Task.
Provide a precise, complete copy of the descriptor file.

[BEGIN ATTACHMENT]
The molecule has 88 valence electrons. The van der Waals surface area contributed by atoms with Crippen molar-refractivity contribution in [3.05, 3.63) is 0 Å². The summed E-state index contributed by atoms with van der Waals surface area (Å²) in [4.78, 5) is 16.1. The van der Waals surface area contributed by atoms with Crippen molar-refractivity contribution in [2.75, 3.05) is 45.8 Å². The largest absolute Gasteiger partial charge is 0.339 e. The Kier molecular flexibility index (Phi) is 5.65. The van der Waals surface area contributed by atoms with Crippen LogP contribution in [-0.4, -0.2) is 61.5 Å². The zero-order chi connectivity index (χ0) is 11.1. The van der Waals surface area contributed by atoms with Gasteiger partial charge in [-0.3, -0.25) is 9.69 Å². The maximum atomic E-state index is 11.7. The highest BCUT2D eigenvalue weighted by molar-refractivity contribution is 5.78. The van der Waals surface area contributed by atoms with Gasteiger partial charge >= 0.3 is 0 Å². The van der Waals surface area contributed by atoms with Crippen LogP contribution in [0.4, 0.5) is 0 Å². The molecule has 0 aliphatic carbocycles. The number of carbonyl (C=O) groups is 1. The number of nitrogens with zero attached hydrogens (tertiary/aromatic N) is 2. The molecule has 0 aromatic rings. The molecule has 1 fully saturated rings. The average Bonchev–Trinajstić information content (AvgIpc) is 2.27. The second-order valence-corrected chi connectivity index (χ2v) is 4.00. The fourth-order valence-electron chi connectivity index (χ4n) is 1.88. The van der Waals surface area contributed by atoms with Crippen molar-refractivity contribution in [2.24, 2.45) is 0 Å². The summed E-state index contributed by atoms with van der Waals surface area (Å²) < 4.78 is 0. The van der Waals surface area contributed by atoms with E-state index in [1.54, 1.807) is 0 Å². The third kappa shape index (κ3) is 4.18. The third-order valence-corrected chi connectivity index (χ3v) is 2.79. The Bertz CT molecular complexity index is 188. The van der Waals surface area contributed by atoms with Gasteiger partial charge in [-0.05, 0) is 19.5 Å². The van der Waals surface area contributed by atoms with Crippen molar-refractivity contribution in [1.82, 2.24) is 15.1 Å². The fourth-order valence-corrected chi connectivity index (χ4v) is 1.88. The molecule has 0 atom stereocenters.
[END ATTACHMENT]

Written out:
The molecule has 88 valence electrons. The van der Waals surface area contributed by atoms with Crippen molar-refractivity contribution in [3.05, 3.63) is 0 Å². The summed E-state index contributed by atoms with van der Waals surface area (Å²) in [4.78, 5) is 16.1. The van der Waals surface area contributed by atoms with Crippen molar-refractivity contribution in [2.75, 3.05) is 45.8 Å². The largest absolute Gasteiger partial charge is 0.339 e. The Kier molecular flexibility index (Phi) is 5.65. The van der Waals surface area contributed by atoms with Crippen LogP contribution in [-0.4, -0.2) is 61.5 Å². The zero-order chi connectivity index (χ0) is 11.1. The van der Waals surface area contributed by atoms with Gasteiger partial charge in [-0.3, -0.25) is 9.69 Å². The maximum atomic E-state index is 11.7. The highest BCUT2D eigenvalue weighted by molar-refractivity contribution is 5.78. The van der Waals surface area contributed by atoms with Gasteiger partial charge >= 0.3 is 0 Å². The van der Waals surface area contributed by atoms with Crippen LogP contribution in [0.4, 0.5) is 0 Å². The molecule has 0 aliphatic carbocycles. The number of carbonyl (C=O) groups is 1. The number of nitrogens with zero attached hydrogens (tertiary/aromatic N) is 2. The molecule has 0 aromatic rings. The molecule has 1 fully saturated rings. The average Bonchev–Trinajstić information content (AvgIpc) is 2.27. The second-order valence-corrected chi connectivity index (χ2v) is 4.00. The fourth-order valence-electron chi connectivity index (χ4n) is 1.88. The van der Waals surface area contributed by atoms with Crippen molar-refractivity contribution in [2.24, 2.45) is 0 Å². The summed E-state index contributed by atoms with van der Waals surface area (Å²) < 4.78 is 0. The van der Waals surface area contributed by atoms with E-state index in [1.54, 1.807) is 0 Å². The third kappa shape index (κ3) is 4.18. The third-order valence-corrected chi connectivity index (χ3v) is 2.79. The Bertz CT molecular complexity index is 188. The van der Waals surface area contributed by atoms with Gasteiger partial charge in [-0.05, 0) is 19.5 Å². The van der Waals surface area contributed by atoms with Crippen molar-refractivity contribution in [1.82, 2.24) is 15.1 Å². The fourth-order valence-corrected chi connectivity index (χ4v) is 1.88. The molecule has 0 atom stereocenters.